Decision impact statement

Commissioner of Taxation v Glencore Investment Pty Ltd


Court Citation(s):
Federal Court
[2019] FCA 1432
272 FCR 30
2019 ATC 20-710
(2019) 110 ATR 560
Full Federal Court
[2020] FCAFC 187
2020 ATC 20-770
384 ALR 252
112 ATR 378
281 FCR 219
High Court
[2021] HCA Trans 98

Venue: Federal Court of Australia
Venue Reference No: NSD 1679/2017; NSD 1900/2017; NSD 1956/2017 (Federal Court)
 
NSD 1636 of 2019; NSD 1637 of 2019; NSD 1639 of 2019 (Full Federal Court)
 
S223/2020 - S225/2020 (High Court)
 
Judge Name: Davies J
Middleton, Steward and Thawley JJ
Gordon J and Kiefel CJ (special leave application)
Judgment date: 6 November 2020 (Full Federal Court)
3 September 2019 (Federal Court)
21 May 2021 (High Court - special leave decision)
Appeals on foot: No
Decision Outcome: Mostly unfavourable to the Commissioner

Impacted Advice

Relevant Rulings/Determinations:
  • None

ExclamationThis decision has no impact on any related advice or guidance.

Précis

This Decision impact statement outlines the ATO's response to this case, which concerned the construction and application of the transfer pricing provisions contained in Division 13 of the Income Tax Assessment Act 1936 (ITAA 1936) and Subdivision 815-A of the Income Tax Assessment Act 1997 (ITAA 1997) to amendments made in February 2007 to the terms of a sale agreement between Cobar Management Pty Ltd (CMPL) and its ultimate Swiss parent, Glencore International AG (GIAG). CMPL is a wholly-owned Australian subsidiary of Glencore Investment Pty Ltd (GIPL) and operator of the CSA copper mine (CSA mine) located in Cobar, New South Wales. These amendments affected CMPL's profits from the sale to GIAG of all the copper concentrate produced at the CSA mine during the period from February 2007 to 31 December 2009 (2007 to 2009 years).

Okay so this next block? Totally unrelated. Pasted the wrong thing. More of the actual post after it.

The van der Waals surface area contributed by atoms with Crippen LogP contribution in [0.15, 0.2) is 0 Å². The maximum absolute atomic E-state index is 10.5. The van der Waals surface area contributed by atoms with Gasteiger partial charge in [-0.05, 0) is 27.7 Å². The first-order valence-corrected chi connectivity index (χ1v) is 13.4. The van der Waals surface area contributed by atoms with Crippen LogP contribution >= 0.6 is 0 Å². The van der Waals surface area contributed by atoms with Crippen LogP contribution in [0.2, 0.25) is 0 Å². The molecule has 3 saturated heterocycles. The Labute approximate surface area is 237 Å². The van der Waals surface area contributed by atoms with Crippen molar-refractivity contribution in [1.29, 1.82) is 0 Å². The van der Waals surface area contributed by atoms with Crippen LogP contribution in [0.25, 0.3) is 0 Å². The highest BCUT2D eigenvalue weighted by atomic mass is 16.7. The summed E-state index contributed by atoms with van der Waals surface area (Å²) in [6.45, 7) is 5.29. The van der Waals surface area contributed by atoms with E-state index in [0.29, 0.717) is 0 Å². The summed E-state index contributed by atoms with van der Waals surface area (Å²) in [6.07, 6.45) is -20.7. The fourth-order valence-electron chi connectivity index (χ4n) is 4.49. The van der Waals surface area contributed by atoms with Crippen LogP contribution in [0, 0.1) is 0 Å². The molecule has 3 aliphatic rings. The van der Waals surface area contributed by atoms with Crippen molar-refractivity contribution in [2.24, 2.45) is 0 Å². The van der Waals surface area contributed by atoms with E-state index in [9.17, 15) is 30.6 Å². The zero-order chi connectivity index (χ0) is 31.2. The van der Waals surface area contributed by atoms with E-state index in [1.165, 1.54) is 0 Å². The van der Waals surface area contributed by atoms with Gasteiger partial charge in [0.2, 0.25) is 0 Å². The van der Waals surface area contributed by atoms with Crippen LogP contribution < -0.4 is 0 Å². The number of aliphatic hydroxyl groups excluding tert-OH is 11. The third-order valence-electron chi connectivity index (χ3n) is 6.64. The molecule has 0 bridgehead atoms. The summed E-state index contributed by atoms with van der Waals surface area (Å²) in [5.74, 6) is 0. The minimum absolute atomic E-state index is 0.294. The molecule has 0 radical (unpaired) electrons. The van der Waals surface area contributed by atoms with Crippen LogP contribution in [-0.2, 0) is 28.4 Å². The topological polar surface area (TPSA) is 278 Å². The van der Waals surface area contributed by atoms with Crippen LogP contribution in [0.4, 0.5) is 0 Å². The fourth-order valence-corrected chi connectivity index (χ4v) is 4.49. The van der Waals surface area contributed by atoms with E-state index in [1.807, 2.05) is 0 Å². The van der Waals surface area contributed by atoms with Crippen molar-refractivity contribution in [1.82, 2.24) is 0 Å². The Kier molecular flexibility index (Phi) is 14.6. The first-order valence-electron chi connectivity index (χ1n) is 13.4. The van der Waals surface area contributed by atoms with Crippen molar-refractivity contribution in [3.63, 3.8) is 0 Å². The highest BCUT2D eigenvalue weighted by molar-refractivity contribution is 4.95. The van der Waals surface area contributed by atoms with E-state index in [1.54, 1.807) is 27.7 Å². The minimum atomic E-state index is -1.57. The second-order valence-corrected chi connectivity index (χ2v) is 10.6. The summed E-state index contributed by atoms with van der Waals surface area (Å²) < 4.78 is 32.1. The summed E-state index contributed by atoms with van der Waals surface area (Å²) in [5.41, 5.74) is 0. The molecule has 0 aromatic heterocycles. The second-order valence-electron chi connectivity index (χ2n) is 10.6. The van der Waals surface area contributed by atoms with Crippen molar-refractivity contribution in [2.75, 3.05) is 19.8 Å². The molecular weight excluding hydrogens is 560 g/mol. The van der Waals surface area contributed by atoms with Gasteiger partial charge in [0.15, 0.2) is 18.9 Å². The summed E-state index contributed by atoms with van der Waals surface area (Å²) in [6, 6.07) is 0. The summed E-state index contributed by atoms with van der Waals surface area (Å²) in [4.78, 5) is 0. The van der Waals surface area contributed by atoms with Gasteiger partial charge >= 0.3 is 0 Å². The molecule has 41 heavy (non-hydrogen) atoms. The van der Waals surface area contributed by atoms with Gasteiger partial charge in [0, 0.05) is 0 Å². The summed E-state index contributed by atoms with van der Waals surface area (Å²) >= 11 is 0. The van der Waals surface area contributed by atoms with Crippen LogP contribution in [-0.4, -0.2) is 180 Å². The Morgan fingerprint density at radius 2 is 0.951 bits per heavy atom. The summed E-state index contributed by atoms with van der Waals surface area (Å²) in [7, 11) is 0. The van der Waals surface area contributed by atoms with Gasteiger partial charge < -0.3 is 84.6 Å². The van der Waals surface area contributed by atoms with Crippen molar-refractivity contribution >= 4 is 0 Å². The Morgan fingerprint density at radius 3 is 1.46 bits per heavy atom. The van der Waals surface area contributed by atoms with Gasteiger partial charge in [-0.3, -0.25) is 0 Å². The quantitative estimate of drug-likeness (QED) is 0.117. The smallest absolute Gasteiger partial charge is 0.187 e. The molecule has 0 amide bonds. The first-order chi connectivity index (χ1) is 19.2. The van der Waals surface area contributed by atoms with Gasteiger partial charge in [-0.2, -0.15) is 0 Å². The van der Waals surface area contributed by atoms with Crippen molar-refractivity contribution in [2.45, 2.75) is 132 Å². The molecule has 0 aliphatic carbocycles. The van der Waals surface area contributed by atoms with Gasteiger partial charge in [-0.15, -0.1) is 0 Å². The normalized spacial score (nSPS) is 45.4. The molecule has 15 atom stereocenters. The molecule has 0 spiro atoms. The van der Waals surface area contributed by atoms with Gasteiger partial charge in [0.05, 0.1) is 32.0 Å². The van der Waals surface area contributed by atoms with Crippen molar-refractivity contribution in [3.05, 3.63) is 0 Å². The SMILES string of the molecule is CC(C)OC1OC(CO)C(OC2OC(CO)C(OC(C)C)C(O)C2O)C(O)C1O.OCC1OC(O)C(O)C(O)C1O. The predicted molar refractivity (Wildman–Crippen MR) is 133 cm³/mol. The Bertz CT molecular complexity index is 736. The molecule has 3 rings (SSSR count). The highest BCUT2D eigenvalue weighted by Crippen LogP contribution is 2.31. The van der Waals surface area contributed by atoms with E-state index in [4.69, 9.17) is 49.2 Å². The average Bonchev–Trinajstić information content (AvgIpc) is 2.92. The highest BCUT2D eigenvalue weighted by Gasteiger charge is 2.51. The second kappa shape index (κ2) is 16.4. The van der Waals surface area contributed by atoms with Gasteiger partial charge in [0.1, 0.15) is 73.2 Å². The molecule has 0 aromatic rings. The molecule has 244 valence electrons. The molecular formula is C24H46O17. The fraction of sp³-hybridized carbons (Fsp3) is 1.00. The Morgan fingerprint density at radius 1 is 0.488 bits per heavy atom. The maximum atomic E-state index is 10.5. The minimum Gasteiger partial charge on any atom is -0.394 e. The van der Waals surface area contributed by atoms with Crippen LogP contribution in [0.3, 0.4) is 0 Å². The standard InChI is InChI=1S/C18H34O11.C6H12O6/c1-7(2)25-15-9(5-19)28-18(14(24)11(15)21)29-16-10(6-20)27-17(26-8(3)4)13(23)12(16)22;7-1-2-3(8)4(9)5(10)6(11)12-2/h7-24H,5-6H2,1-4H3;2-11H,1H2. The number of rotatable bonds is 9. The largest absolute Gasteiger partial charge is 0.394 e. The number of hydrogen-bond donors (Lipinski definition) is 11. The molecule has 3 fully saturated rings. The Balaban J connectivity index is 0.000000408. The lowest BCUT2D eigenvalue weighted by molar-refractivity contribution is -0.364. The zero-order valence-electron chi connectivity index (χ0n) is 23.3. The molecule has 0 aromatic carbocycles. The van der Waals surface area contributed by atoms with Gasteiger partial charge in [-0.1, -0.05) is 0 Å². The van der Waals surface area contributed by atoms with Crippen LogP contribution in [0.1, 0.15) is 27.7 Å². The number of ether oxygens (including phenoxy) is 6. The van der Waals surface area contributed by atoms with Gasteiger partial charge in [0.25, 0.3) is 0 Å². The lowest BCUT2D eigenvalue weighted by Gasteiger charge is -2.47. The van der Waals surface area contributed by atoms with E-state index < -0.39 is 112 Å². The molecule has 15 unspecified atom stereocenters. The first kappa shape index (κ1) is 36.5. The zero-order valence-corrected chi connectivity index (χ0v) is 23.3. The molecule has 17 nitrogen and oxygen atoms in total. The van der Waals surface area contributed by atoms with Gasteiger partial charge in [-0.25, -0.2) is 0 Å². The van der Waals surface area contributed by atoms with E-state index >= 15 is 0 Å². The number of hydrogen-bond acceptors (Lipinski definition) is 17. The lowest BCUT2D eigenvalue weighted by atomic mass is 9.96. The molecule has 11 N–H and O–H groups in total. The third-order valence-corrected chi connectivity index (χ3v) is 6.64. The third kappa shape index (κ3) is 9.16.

Brief summary of facts

The CSA mine was acquired by the Glencore group in 1998 and has been operated and managed by CMPL since 1999.

GIAG purchased all the copper concentrate produced at the CSA mine from CMPL which it then traded, mostly to smelters. The purchases were made under a series of 'life of mine offtake agreements', the first of which was entered into between GIAG and CMPL in mid-1999 and which had since been replaced and amended from time to time.

Up until February 2007, the offtake agreements had been structured as 'market-related' agreements. In February 2007, CMPL and GIAG amended their existing agreement to introduce a pricing method known in the copper concentrate industry as 'price sharing', which significantly altered the method of calculation of the price to be paid to CMPL for its copper concentrate.

Some of the amendments made in February 2007 included:

the calculation of the treatment and copper refining charges (TCRCs), which reduced the price to be paid by GIAG to CMPL for the copper concentrate, was no longer to be determined by reference to the benchmark and spot market for TCRCs and was instead to be fixed at 23% of the copper reference price for three years, and
GIAG was provided with increased optionality in selecting the 'quotational period' used to determine the average applicable copper price, which impacted the ultimate price to be paid by GIAG to CMPL for the copper concentrate. This included 'back-pricing', which permitted GIAG to select the period after knowing the price for at least one of the periods.

For the 2009 year only, by way of written addendum, GIAG and CMPL also set higher freight rates by reference to the cost of shipments to India rather than by reference to the cost of shipments to China, Japan and/or the Philippines (which were historically the more frequent destinations for almost all of the copper concentrate sold by CMPL to GIAG).